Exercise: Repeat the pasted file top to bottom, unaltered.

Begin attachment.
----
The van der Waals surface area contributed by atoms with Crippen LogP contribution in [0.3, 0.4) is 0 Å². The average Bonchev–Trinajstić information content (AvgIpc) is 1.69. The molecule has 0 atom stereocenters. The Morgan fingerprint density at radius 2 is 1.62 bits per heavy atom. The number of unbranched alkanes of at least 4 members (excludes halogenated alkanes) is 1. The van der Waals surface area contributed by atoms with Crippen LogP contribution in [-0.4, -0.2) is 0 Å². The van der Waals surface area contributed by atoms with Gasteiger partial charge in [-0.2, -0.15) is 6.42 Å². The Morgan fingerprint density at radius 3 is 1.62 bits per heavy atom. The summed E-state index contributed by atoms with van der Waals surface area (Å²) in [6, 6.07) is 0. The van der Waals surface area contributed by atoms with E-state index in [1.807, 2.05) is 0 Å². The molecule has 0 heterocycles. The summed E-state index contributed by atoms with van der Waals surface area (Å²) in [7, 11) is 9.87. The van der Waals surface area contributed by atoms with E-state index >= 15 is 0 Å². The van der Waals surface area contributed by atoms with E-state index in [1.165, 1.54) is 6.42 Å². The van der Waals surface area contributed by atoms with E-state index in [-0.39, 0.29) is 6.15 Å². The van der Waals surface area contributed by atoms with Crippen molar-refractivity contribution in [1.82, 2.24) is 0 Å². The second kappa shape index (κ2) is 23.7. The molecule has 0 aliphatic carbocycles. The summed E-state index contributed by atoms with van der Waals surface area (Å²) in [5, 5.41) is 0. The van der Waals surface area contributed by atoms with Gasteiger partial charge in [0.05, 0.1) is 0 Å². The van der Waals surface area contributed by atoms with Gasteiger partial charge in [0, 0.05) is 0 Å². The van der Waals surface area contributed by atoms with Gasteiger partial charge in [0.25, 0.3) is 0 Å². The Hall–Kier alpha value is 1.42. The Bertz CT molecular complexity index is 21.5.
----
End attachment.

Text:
The van der Waals surface area contributed by atoms with Crippen LogP contribution in [0.3, 0.4) is 0 Å². The average Bonchev–Trinajstić information content (AvgIpc) is 1.69. The molecule has 0 atom stereocenters. The Morgan fingerprint density at radius 2 is 1.62 bits per heavy atom. The number of unbranched alkanes of at least 4 members (excludes halogenated alkanes) is 1. The van der Waals surface area contributed by atoms with Crippen LogP contribution in [-0.4, -0.2) is 0 Å². The van der Waals surface area contributed by atoms with Gasteiger partial charge in [-0.2, -0.15) is 6.42 Å². The Morgan fingerprint density at radius 3 is 1.62 bits per heavy atom. The summed E-state index contributed by atoms with van der Waals surface area (Å²) in [6, 6.07) is 0. The van der Waals surface area contributed by atoms with E-state index in [1.807, 2.05) is 0 Å². The molecule has 0 heterocycles. The summed E-state index contributed by atoms with van der Waals surface area (Å²) in [7, 11) is 9.87. The van der Waals surface area contributed by atoms with E-state index >= 15 is 0 Å². The van der Waals surface area contributed by atoms with E-state index in [1.165, 1.54) is 6.42 Å². The van der Waals surface area contributed by atoms with E-state index in [-0.39, 0.29) is 6.15 Å². The van der Waals surface area contributed by atoms with Crippen molar-refractivity contribution in [1.82, 2.24) is 0 Å². The second kappa shape index (κ2) is 23.7. The molecule has 0 aliphatic carbocycles. The summed E-state index contributed by atoms with van der Waals surface area (Å²) in [5, 5.41) is 0. The van der Waals surface area contributed by atoms with Gasteiger partial charge in [0.05, 0.1) is 0 Å². The van der Waals surface area contributed by atoms with Gasteiger partial charge in [0, 0.05) is 0 Å². The van der Waals surface area contributed by atoms with Gasteiger partial charge in [0.25, 0.3) is 0 Å². The Hall–Kier alpha value is 1.42. The Bertz CT molecular complexity index is 21.5.